Town, Country, Court
Tour about Jewish Life in Rural Areas for Grade School Students
In this guided tour for students aged 12 to 18, we take the Jewish minority as an example in order to consider the relationships between power structures and social status in the Early Modern period.
From the fifteenth to eighteenth centuries, the majority of Jews lived in rural areas, as they were usually denied the right to reside in towns and cities. This gave rise to small rural communities that served as way stations for Jewish travelers. These Jews often moved between town and country as merchants, peddlers, livestock traders, and purveyors to the court. As with the poorer segments of the Christian population, their daily lives were largely dominated by family concerns and religion.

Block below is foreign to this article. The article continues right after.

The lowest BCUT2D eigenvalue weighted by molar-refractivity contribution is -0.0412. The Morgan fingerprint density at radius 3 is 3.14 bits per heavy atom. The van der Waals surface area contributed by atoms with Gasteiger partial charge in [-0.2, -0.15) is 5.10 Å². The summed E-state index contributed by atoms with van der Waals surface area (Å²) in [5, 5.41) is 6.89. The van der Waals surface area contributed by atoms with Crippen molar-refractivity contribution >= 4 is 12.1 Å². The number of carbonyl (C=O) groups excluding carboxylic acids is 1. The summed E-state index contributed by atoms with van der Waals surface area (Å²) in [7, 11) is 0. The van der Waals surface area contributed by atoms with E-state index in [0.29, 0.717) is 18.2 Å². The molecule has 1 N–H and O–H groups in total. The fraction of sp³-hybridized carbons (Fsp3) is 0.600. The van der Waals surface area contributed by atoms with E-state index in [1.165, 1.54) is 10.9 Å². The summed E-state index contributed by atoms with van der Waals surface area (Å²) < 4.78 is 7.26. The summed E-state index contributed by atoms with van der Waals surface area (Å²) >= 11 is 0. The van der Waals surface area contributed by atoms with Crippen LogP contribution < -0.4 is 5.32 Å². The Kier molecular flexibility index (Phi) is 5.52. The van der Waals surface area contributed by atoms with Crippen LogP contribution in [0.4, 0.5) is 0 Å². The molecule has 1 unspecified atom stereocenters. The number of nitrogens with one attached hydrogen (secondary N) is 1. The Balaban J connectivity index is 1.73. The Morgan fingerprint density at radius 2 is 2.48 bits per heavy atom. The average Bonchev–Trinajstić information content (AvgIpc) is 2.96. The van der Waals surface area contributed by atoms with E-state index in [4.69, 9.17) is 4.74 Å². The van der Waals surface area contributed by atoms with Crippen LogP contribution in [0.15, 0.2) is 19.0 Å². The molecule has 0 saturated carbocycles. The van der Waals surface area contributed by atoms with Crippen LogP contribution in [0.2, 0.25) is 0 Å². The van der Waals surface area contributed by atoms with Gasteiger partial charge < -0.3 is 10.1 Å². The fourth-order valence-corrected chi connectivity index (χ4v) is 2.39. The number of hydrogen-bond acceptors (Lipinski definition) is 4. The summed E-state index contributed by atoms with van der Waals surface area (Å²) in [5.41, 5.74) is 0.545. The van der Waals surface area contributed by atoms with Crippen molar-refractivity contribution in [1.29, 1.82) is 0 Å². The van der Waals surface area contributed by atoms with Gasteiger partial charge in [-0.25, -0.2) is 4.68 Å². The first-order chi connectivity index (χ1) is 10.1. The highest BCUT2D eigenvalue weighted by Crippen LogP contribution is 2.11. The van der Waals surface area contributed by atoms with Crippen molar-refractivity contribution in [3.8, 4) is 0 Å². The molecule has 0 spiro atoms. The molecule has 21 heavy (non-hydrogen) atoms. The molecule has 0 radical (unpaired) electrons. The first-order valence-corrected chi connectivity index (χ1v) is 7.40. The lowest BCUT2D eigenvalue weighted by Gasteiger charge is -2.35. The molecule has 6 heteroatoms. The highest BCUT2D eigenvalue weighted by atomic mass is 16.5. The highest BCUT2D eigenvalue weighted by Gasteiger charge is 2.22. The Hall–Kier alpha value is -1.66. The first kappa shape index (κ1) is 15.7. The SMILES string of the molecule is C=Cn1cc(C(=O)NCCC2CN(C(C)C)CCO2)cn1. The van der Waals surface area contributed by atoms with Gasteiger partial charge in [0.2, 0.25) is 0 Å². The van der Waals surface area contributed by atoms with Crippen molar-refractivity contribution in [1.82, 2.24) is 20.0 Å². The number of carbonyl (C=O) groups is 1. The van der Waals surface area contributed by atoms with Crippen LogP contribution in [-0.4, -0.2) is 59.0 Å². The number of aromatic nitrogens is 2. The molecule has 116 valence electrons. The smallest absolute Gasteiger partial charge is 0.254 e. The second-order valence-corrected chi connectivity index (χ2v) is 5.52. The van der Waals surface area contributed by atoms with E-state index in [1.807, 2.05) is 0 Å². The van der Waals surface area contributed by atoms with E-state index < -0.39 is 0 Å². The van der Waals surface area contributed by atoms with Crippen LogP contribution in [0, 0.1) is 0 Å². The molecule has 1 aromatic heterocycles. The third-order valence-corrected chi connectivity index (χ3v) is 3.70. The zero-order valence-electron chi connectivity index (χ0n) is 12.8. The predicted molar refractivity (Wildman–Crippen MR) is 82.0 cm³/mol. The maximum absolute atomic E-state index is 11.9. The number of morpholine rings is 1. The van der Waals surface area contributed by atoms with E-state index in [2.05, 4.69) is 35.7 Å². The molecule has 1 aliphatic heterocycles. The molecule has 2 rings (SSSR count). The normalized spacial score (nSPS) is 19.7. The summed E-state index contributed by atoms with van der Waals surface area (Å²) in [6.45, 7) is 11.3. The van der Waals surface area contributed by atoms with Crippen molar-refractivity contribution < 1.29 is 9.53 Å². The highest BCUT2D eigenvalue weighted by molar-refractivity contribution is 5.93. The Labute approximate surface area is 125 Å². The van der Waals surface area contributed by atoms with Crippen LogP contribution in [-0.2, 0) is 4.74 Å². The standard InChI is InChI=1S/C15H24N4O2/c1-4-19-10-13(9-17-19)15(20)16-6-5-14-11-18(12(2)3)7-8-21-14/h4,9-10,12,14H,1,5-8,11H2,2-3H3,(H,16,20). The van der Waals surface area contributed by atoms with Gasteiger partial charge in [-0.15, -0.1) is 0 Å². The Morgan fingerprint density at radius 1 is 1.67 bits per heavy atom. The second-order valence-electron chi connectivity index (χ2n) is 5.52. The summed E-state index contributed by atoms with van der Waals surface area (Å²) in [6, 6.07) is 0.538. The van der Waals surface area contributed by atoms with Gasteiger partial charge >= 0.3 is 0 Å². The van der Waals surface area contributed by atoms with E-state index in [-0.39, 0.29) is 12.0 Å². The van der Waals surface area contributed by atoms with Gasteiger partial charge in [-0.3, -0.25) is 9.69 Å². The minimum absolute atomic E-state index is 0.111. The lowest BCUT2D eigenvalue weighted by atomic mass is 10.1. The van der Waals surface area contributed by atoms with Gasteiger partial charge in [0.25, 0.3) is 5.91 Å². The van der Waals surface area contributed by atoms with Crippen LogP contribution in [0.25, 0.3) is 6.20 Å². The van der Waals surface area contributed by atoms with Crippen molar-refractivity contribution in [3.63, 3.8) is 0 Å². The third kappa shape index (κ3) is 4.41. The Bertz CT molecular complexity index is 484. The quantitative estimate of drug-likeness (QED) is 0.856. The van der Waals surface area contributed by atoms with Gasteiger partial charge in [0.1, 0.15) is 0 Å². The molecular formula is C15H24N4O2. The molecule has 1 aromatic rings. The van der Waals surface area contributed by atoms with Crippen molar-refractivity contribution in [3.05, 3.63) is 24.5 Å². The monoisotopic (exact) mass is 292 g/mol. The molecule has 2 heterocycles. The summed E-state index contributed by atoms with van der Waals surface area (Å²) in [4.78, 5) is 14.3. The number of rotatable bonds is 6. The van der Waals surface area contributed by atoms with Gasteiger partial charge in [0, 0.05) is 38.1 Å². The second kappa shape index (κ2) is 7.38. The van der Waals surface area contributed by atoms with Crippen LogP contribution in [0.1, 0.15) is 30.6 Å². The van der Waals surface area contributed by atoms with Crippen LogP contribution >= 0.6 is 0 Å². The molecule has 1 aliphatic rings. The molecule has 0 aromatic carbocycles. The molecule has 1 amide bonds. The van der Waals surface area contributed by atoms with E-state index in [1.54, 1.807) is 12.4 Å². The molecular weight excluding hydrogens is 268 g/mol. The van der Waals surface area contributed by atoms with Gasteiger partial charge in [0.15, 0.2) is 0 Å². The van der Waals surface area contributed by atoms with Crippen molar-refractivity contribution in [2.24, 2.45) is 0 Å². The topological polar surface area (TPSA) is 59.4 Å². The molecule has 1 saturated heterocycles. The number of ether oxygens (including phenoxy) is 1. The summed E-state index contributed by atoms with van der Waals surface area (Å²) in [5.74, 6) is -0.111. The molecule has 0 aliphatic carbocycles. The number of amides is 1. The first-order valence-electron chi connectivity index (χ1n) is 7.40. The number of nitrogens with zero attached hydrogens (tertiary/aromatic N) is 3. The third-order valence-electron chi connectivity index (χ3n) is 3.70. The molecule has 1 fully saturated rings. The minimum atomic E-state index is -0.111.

Only in the late eighteenth century did Jews' living conditions improve, kindling new hope for equal treatment.
30 euros (including admission fee; one chaperon free of charge)
phone: +49 (0)30 259 93 305
fax: +49 (0)30 259 93 412
12 to 18